A market economy is a good thing unless it’s not. There are many articles about CEO pay and it is easy to question the rationale for such large gaps between different CEOs, let alone between CEO’s and the average worker. Are companies really willing to pay that much more for executive presence? Most CEO’s do not make the headlines in terms of their pay packages. In working with some great CEO’s, I know the job is much tougher than it looks. It is also much riskier than most jobs.
An Associated Press article listed the market forces at work that are creating the expanding pay gap. For a link to the full article, see below. The abbreviated list is:
1. They’re paid heavily in stock … stock awards were up 17% last year which is the highest on record. The long-term gain for stock also has a favorable tax rate so more is kept in the pocket. The S&P average last year was up 30% and is setting records again this year.
2. Peer pressure … since no board wants to hire an “average” CEO there is a bias toward higher and higher pay packages to “attract the best and the brightest” even though the objective measurements are almost nonexistent.
3. The superstar effect … when athletes can earn tens of millions of dollars for playing games and have half the year off, why shouldn’t we pay more for a star CEO? If 20-something sports superstars make so much more than those at the “bottom”, why not the experienced CEO? We tend to give CEO’s more credit, and more blame, than they deserve in terms of their impact on their company.
4. Friendly boards of directors … who were picked by the CEO and were (or are) CEOs from other companies. They tend to buy into the high compensation justification.
5. Stricter scrutiny … that CEOs face today makes their job more risky. To attract and keep good CEO’s they feel the need to give the CEO “hazard pay” to compensate for the risk.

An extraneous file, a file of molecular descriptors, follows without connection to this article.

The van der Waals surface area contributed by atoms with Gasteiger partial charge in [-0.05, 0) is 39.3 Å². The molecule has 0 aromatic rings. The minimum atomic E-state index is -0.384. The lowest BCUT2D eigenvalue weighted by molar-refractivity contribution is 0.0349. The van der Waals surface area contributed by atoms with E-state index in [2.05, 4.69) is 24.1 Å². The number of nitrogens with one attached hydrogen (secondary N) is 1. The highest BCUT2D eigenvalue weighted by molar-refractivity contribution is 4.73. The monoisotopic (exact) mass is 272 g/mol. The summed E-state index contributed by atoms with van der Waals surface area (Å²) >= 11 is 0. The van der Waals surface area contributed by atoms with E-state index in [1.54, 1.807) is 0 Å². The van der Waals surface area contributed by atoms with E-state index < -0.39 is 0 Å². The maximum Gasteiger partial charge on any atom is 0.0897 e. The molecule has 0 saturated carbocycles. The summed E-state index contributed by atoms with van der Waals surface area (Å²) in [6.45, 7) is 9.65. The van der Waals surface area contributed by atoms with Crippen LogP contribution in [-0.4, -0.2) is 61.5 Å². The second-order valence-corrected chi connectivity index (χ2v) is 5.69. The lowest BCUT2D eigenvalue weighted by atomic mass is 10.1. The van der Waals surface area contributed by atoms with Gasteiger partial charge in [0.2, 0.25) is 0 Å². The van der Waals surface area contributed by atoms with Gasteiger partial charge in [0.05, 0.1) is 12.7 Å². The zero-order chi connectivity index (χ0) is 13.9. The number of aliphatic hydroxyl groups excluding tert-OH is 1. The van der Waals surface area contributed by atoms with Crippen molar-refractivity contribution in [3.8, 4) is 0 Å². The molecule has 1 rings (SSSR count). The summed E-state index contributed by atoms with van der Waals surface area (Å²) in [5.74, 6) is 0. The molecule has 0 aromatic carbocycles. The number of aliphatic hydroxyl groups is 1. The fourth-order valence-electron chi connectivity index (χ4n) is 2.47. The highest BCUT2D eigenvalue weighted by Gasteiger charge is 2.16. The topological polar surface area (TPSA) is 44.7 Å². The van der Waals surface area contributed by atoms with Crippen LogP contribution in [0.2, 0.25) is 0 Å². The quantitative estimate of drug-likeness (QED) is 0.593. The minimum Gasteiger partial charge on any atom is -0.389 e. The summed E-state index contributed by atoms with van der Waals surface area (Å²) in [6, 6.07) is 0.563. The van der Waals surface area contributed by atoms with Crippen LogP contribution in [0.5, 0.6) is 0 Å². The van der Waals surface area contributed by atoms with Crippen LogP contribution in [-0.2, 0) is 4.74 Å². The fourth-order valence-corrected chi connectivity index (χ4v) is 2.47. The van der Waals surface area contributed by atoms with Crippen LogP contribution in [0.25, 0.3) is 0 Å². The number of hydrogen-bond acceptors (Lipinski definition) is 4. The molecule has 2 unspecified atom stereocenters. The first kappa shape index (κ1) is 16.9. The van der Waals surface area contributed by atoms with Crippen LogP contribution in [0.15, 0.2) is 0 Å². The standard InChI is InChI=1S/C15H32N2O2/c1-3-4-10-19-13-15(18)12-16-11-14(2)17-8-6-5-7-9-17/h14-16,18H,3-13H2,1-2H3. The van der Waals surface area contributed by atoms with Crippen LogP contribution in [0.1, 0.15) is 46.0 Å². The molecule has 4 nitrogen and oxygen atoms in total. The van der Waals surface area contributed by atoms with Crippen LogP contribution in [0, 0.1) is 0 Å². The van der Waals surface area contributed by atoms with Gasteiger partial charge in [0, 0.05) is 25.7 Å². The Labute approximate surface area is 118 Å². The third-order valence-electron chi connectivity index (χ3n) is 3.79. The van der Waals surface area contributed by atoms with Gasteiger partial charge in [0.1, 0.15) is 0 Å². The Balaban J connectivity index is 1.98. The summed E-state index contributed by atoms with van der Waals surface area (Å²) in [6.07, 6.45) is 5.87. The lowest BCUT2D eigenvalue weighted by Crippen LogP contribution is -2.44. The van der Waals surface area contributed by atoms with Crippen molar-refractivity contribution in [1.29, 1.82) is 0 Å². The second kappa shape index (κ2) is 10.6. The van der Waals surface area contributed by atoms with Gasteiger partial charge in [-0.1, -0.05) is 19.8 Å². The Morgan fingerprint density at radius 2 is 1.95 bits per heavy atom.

Why many of us aren’t getting a raise
1. Blame the robots (and computers) … who are taking over many jobs or increasing productivity such that fewer workers are needed. Nearly 45% of workers who have attended at least some college earned under $10.10 per hour last year. College degrees continue to command significantly more pay on average.
2. High unemployment … the Great Recession and the technologically unemployed causes higher unemployment for some who may never recover fully. Pressure for higher pay to retain or recruit is low. There are many candidates able to replace most workers today.
3. Globalization … makes many jobs direct competitors to workers in low-wage countries. The average Chinese factory worker makes one-tenth of their counterpart in the US. China also graduates more competent low wage engineers than the US has in total graduates from college.
4. Weaker unions … are both a part of the result and part of the problem. There is less collective bargaining for higher wages.
5. Low inflation … averaging 1.6% takes away the argument for higher wages to keep up with inflation.
For the full article: [… The CEO of your company just got a huge raise. You didn’t. Here’s why.]